U.S. air attacks against ISIS forces in Iraq and Syria began in August, but after more than three months, U.S. intelligence officials said minimal progress had been made against the Islamic terror group. The United States' top military officer, General Martin Dempsey, recently said momentum in the battle with ISIS was "starting to turn," but predicted a drawn-out campaign lasting several years. Three leaders of ISIS were killed by American airstrikes in Iraq in the past six weeks, U.S. defense officials say.


5. U.S.-Cuba thaw

Americans were taken by surprise when on Dec. 17 they first learned that Alan Gross of Maryland would be freed after five years of imprisonment in Cuba - and then, that the Obama administration was normalizing relations with the communist island nation after more than five decades of an ever-tightening embargo and frosty Cold War-era ties. The decision came after 18 months of secret talks hosted by Canada and which included the influential support of Pope Francis.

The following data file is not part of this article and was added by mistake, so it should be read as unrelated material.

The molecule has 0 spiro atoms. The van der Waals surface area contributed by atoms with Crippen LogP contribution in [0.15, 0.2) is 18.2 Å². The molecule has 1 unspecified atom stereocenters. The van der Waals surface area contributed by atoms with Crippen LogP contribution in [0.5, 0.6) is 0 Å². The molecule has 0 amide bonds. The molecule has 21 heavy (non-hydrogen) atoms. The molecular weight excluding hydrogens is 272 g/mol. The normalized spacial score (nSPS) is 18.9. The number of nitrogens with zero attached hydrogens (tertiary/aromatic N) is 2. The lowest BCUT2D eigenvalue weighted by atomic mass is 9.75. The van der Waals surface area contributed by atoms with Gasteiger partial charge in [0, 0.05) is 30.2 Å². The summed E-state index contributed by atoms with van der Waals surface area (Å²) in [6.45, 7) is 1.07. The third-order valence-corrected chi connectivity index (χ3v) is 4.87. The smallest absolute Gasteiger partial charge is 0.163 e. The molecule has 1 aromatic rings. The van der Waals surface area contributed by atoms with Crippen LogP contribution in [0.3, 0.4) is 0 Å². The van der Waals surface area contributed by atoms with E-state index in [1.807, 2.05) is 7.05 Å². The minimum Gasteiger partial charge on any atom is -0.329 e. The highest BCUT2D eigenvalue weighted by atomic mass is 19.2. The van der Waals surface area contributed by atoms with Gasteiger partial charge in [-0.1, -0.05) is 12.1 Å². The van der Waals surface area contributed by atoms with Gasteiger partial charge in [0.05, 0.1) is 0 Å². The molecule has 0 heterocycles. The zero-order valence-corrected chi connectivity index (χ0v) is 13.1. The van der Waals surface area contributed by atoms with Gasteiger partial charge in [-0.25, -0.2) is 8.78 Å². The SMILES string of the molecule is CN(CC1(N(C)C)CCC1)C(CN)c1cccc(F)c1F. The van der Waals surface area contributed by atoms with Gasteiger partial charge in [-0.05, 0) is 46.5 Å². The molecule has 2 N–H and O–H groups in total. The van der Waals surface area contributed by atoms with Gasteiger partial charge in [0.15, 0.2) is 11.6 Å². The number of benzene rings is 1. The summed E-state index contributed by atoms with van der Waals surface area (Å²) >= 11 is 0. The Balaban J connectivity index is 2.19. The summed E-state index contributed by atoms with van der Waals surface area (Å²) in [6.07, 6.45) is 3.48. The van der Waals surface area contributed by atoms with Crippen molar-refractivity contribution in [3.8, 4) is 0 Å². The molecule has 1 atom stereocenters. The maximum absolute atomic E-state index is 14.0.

The announcement heralded a new era with the Caribbean country that will include opening an embassy in Havana, expanding the list of goods for export to Cuba (a long-sought after business market), raising the limits on remittances and reviewing the country's designation as a state sponsor of terror. U.S. opponents of the Castro regime denounced the move, but many looked to benefit from the détente, including Major League Baseball, Cuban cigar makers and everyday Americans.


6. Conflict in Ukraine

The crisis in Ukraine, first triggered by former President Viktor Yanukovych's decision to walk back on a deal to forge a closer relationship with the European Union in November 2013, has led to guerrilla conflict, the annexation of the Crimean peninsula by Russia and an exodus of people living in the country's east. NATO in November said that Russian tanks, artillery and air defense systems have poured into Ukraine. U.S. Gen. Philip Breedlove has expressed concern that the border between the former Soviet allies was now "completely wide open," allowing Moscow to potentially bolster rebels in eastern Ukraine who are skirmishing with government troops despite a cease-fire.